Global Exchanges: Interaction between people of Europe, Asia, and the Americas resulted in an unprecedented volume of exchange of plants, food crops, animals, people, and diseases. The most famous of these was the Columbian Exchange, between Europe and the Americas. It is important to note that these ex changes involved lands with radically different flora and fauna and diseases. The result was a permanent alteration of the world’s geography and environment.

Europeans in the Americas brought with them small pox, whooping cough, diphtheria and influenza to which the native peoples were not immune. Effects of the diseases in Europe had been less drastic, affecting perhaps ten per cent of the population, mostly children under age ten. It did not pose a threat to society as it did not kill working adults often. In the Americas, however, they became ferocious epidemics, killing as much as 95% of the native population within a century. The population of Mexico declined from 21,000,000 to less than 1,000,000. The diseases were easily transmissible, and affected many people who had had no contact with Europeans whatsoever. The diseases were also devastating in the Pacific Islands, although on a smaller scale. Best estimates are that between 1500 and 1800, more than 100,000,000 people died of disease imported by Europeans.

In the long run, however, the Columbian exchange increased rather than diminished human population. The introduction of food crops and animals resulted in improved diets which led to healthier populations which multiplied more easily. From Europe to America went wheat, horses, cattle, pigs, sheep, goats, and chickens. (Sadly, cockroaches were an unintentional import.) From America to Europe, Asia and Africa went maize, potatoes, tobacco, beans, tomatoes, peppers, peanuts, manioc, papayas, avocados, pineapples, and cacao. The end result was a surge in population of the world.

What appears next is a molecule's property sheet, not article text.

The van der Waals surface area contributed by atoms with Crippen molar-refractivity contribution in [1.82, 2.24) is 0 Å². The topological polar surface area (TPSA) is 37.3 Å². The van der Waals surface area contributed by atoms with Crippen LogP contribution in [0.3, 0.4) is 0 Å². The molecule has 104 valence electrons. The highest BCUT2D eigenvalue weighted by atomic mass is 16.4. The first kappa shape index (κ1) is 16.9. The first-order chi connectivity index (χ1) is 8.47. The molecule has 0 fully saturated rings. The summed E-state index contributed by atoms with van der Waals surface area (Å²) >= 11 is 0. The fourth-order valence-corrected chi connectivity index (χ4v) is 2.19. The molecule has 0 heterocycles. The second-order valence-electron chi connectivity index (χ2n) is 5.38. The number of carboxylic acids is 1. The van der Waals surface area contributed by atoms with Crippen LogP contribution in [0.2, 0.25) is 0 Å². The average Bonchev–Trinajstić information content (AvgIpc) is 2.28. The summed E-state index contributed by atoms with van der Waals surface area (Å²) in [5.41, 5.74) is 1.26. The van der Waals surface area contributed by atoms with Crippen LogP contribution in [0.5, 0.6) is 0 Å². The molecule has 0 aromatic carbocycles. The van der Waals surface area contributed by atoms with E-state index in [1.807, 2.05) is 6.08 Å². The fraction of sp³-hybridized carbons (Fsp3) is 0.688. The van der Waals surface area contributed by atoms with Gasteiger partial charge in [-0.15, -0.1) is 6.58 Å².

Human populations also spread through transoceanic migrations, many of which were involuntary. Most migrants were enslaved Africans sent to American and Caribbean destinations. Others were Europeans who settled in lands which disease had depopulated in the Americas, Africa, Australia and the Pacific Islands. Some Asian people also migrated to tropical and sub-tropical destinations.

Trading post empires also led to the globalization of trade. European goods traveled to the Americas where they were traded for silver from Mexico and Peru and agricultural products such as sugar and tobacco. European goods also were traded in Africa for slaves who were in turn shipped to plantations in the west. Silver was particularly important, as it was the basis for Chinese currency. European merchants often exchanged it for Chinese gold which was later traded profitably for more silver or other trade goods. Many Asian luxury goods traveled from Manila to Mexico or Peru, while most traveled across the Atlantic to Spain and European markets. European mariners and merchants had soon connected almost all parts of the world in trading networks with the exception of Australia.